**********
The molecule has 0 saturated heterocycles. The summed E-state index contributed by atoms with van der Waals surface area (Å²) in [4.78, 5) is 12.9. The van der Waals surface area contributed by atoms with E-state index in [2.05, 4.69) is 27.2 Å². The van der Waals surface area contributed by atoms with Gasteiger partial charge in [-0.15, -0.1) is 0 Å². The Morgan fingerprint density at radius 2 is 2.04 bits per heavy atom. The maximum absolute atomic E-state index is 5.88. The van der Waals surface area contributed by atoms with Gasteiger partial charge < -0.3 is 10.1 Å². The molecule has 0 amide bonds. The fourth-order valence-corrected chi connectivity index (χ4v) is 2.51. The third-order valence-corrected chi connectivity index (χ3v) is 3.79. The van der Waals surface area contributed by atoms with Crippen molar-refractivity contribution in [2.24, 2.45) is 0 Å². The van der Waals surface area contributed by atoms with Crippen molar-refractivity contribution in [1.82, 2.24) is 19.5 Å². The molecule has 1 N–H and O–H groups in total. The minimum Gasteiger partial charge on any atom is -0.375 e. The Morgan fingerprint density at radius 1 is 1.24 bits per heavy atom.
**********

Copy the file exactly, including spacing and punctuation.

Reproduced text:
The molecule has 0 saturated heterocycles. The summed E-state index contributed by atoms with van der Waals surface area (Å²) in [4.78, 5) is 12.9. The van der Waals surface area contributed by atoms with E-state index in [2.05, 4.69) is 27.2 Å². The van der Waals surface area contributed by atoms with Gasteiger partial charge in [-0.15, -0.1) is 0 Å². The Morgan fingerprint density at radius 2 is 2.04 bits per heavy atom. The maximum absolute atomic E-state index is 5.88. The van der Waals surface area contributed by atoms with Gasteiger partial charge < -0.3 is 10.1 Å². The molecule has 0 amide bonds. The fourth-order valence-corrected chi connectivity index (χ4v) is 2.51. The third-order valence-corrected chi connectivity index (χ3v) is 3.79. The van der Waals surface area contributed by atoms with Crippen molar-refractivity contribution in [2.24, 2.45) is 0 Å². The van der Waals surface area contributed by atoms with Crippen molar-refractivity contribution in [1.82, 2.24) is 19.5 Å². The molecule has 1 N–H and O–H groups in total. The minimum Gasteiger partial charge on any atom is -0.375 e. The Morgan fingerprint density at radius 1 is 1.24 bits per heavy atom.